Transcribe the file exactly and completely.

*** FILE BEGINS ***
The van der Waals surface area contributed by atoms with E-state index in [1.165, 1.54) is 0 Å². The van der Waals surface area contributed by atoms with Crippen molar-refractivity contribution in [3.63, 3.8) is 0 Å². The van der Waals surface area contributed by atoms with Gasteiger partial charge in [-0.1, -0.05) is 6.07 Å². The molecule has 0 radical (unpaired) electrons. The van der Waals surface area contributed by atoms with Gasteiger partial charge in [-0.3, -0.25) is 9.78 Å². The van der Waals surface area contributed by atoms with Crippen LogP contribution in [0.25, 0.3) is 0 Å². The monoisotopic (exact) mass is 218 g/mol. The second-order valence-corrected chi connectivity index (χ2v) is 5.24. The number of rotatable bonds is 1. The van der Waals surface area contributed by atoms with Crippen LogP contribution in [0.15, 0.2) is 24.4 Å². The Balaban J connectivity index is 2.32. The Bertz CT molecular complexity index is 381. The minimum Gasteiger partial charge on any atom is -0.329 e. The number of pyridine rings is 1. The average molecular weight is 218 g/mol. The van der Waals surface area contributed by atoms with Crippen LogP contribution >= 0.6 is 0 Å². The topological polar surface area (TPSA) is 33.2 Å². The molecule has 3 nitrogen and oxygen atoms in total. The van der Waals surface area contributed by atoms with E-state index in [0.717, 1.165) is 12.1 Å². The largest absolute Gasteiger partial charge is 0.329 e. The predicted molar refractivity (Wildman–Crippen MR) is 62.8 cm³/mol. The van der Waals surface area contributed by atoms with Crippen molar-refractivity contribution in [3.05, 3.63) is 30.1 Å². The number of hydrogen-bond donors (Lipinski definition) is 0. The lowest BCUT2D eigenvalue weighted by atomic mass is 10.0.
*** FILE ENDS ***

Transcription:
The van der Waals surface area contributed by atoms with E-state index in [1.165, 1.54) is 0 Å². The van der Waals surface area contributed by atoms with Crippen molar-refractivity contribution in [3.63, 3.8) is 0 Å². The van der Waals surface area contributed by atoms with Gasteiger partial charge in [-0.1, -0.05) is 6.07 Å². The molecule has 0 radical (unpaired) electrons. The van der Waals surface area contributed by atoms with Gasteiger partial charge in [-0.3, -0.25) is 9.78 Å². The van der Waals surface area contributed by atoms with Crippen LogP contribution in [0.25, 0.3) is 0 Å². The monoisotopic (exact) mass is 218 g/mol. The second-order valence-corrected chi connectivity index (χ2v) is 5.24. The number of rotatable bonds is 1. The van der Waals surface area contributed by atoms with Crippen LogP contribution in [0.15, 0.2) is 24.4 Å². The Balaban J connectivity index is 2.32. The Bertz CT molecular complexity index is 381. The minimum Gasteiger partial charge on any atom is -0.329 e. The number of pyridine rings is 1. The average molecular weight is 218 g/mol. The van der Waals surface area contributed by atoms with Crippen LogP contribution >= 0.6 is 0 Å². The topological polar surface area (TPSA) is 33.2 Å². The molecule has 3 nitrogen and oxygen atoms in total. The van der Waals surface area contributed by atoms with E-state index in [0.717, 1.165) is 12.1 Å². The largest absolute Gasteiger partial charge is 0.329 e. The predicted molar refractivity (Wildman–Crippen MR) is 62.8 cm³/mol. The van der Waals surface area contributed by atoms with Crippen molar-refractivity contribution in [3.05, 3.63) is 30.1 Å². The number of hydrogen-bond donors (Lipinski definition) is 0. The lowest BCUT2D eigenvalue weighted by atomic mass is 10.0.